HR Strategy

The summer of strikes sizzles on as energy workers in Australia walk off the job

One Australian millionaire claimed widespread unemployment would bring workers back from the picket line.
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Francis Scialabba

· 3 min read

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There’s an ongoing power struggle between employers and their workers, and it’s happening all over the world. Now, more workers in Australia are walking off the job, and a real estate mogul thinks he knows how to bring them back.

Where in the world? Australia is just one country that’s seen a rise in worker disputes since 2020. On September 8, about 500 Chevron employees went on strike in Western Australia over pay and working conditions, the New York Times reported. The strikes have continued since then and may continue into the coming week if they’re unable to come to an agreement with management, potentially destabilizing the region’s energy markets.

Simultaneously, rail workers in Melbourne threatened to go on strike later this month if negotiations over pay fail, according to the Guardian.

Satellite view. Workers around the world are fighting for better pay and benefits, and more have gone on strike since the start of the Covid-19 pandemic. In the US alone, over 320,000 workers have hit the picket line so far in 2023, compared to 224,000 in 2022, CNBC reported.

Some have succeeded, with UPS drivers negotiating an average $170,000 compensation package in the next five years.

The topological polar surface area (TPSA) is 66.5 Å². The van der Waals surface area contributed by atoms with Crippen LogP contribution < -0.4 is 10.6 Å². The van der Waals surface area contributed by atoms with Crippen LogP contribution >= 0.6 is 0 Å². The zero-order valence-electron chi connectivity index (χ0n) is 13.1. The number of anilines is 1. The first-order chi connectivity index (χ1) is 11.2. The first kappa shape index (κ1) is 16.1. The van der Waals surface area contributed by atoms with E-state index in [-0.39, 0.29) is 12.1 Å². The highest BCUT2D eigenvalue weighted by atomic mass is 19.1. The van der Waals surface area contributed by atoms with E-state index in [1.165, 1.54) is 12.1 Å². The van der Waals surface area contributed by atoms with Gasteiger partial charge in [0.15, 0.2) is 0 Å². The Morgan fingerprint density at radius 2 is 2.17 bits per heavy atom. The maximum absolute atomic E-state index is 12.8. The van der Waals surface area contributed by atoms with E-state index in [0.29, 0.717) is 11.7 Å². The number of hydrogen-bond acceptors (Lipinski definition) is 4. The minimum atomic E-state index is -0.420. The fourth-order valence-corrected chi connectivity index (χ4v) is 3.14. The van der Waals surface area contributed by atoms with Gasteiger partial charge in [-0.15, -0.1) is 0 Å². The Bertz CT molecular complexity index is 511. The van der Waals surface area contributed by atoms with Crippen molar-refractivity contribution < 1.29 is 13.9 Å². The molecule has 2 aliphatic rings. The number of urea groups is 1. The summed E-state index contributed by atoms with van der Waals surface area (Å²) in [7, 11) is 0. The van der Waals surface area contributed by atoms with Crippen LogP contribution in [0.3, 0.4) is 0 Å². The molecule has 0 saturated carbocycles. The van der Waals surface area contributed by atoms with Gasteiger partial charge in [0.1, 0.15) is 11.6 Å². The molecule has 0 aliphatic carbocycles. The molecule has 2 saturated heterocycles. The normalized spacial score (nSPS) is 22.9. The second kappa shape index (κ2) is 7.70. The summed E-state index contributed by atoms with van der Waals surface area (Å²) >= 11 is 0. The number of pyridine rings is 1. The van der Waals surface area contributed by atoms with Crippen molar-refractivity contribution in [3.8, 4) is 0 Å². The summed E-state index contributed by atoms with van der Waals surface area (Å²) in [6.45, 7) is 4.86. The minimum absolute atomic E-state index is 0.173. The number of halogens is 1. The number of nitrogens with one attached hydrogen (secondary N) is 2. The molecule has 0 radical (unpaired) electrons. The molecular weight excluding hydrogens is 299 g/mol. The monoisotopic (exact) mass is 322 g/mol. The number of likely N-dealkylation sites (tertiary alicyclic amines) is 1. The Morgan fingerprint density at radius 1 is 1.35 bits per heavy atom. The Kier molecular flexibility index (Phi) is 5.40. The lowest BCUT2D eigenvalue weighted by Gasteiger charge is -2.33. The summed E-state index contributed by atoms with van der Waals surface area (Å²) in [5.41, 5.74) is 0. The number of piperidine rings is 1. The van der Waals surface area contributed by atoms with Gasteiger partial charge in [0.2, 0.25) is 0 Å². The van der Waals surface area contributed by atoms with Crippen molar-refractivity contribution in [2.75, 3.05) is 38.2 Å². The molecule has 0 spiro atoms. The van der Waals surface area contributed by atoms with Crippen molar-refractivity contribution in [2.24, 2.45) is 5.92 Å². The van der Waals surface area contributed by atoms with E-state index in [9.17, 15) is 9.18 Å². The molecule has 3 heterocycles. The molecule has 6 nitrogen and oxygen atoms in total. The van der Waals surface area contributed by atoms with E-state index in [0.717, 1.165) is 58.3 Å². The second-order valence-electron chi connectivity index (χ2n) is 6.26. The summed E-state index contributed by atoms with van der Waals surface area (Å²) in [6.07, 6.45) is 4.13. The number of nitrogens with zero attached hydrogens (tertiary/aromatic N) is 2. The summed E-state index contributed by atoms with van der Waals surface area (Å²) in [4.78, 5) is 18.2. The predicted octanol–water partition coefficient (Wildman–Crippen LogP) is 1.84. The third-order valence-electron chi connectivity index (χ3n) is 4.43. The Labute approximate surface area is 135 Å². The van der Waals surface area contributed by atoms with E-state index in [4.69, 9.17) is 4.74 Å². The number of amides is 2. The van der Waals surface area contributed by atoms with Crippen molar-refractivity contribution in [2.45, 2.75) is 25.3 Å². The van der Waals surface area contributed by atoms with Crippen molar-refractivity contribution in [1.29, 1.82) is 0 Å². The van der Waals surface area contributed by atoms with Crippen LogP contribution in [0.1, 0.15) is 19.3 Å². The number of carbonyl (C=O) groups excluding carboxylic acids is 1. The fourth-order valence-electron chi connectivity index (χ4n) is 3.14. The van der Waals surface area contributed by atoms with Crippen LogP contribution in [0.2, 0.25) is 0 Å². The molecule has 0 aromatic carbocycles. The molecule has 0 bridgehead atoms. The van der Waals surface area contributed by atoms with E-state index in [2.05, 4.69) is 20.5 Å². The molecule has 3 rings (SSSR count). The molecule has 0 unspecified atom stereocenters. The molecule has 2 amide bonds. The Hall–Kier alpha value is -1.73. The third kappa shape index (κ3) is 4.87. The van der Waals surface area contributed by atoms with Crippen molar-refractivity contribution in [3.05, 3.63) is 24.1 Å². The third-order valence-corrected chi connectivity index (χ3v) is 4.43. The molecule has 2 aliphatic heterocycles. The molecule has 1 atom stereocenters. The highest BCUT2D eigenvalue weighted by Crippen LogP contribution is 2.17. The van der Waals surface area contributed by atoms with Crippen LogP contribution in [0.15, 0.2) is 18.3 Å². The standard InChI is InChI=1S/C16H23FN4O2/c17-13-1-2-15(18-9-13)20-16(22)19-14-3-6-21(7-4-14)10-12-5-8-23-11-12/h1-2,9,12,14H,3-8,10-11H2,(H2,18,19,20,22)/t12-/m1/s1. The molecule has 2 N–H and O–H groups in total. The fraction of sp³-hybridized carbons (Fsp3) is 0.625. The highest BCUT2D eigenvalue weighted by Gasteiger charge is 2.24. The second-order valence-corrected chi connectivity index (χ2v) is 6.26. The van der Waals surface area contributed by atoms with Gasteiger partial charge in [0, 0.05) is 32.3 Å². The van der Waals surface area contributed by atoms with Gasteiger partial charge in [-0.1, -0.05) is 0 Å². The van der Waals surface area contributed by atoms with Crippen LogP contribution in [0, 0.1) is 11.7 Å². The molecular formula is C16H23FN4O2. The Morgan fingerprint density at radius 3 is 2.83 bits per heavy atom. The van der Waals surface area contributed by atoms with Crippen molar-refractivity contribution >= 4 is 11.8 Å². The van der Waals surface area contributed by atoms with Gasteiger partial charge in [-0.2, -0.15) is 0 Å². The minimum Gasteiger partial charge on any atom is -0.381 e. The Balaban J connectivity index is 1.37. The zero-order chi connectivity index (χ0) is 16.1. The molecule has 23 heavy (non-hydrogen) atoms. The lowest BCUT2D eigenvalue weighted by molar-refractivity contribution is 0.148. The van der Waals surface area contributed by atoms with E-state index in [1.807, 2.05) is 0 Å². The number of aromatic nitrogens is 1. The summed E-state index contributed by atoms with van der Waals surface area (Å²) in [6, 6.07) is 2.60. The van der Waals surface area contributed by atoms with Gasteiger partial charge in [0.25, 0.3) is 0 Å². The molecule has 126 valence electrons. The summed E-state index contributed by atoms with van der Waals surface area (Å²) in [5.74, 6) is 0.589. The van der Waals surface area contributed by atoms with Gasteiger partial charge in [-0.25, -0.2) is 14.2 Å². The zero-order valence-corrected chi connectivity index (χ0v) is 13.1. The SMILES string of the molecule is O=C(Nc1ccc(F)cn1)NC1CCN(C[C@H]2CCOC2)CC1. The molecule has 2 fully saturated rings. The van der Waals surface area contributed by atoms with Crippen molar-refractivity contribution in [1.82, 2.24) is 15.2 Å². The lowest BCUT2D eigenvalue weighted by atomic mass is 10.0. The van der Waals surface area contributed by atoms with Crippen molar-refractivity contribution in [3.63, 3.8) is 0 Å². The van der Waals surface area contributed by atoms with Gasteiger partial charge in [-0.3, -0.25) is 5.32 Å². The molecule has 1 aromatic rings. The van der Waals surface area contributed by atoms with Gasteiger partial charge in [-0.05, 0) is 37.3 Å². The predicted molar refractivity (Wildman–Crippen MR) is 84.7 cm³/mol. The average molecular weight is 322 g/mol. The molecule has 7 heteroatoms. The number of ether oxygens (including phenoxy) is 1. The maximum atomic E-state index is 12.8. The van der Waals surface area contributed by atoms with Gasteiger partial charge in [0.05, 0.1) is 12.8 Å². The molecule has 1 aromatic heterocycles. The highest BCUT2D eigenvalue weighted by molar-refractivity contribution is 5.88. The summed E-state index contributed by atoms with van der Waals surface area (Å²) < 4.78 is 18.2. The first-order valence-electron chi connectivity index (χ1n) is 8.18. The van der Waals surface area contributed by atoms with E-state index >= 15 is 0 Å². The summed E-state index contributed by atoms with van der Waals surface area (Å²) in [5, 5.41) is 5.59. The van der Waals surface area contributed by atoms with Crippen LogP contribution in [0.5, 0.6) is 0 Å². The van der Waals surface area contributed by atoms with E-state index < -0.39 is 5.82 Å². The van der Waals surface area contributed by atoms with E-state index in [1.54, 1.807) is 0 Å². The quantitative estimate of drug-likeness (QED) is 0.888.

One Australian businessman believes he has an answer to the problems with workers: financial catastrophe. Tim Gurner, a millionaire property manager famous for his “millennials can’t afford houses because of avocado toast” bit, said at a recent event that “We need to see unemployment rise—unemployment has to jump 40%–50%” to remind workers of their place, the Washington Post reported. (He has since apologized for his “insensitive” comments.)

“We need to remind people that they work for the employer, not the other way around. There’s been a systematic change where employees feel the employer is extremely lucky to have them, as opposed to the other way around,” Gurner said.

Strikes and calls for workers’ rights do appear more likely to happen when there are more jobs to fill and can be good for low-wage workers. “It tends to be cyclical that in a stronger economy that workers are more willing to walk off the job,” Harry Holzer, a professor of public policy at Georgetown University, told Marketplace.

On the other hand, a high unemployment rate can indicate a struggling economy, not to mention have a negative impact on people’s health and the amount of money they spend in their local communities.

Too bad the solution isn’t as simple as cutting out avocado toast.

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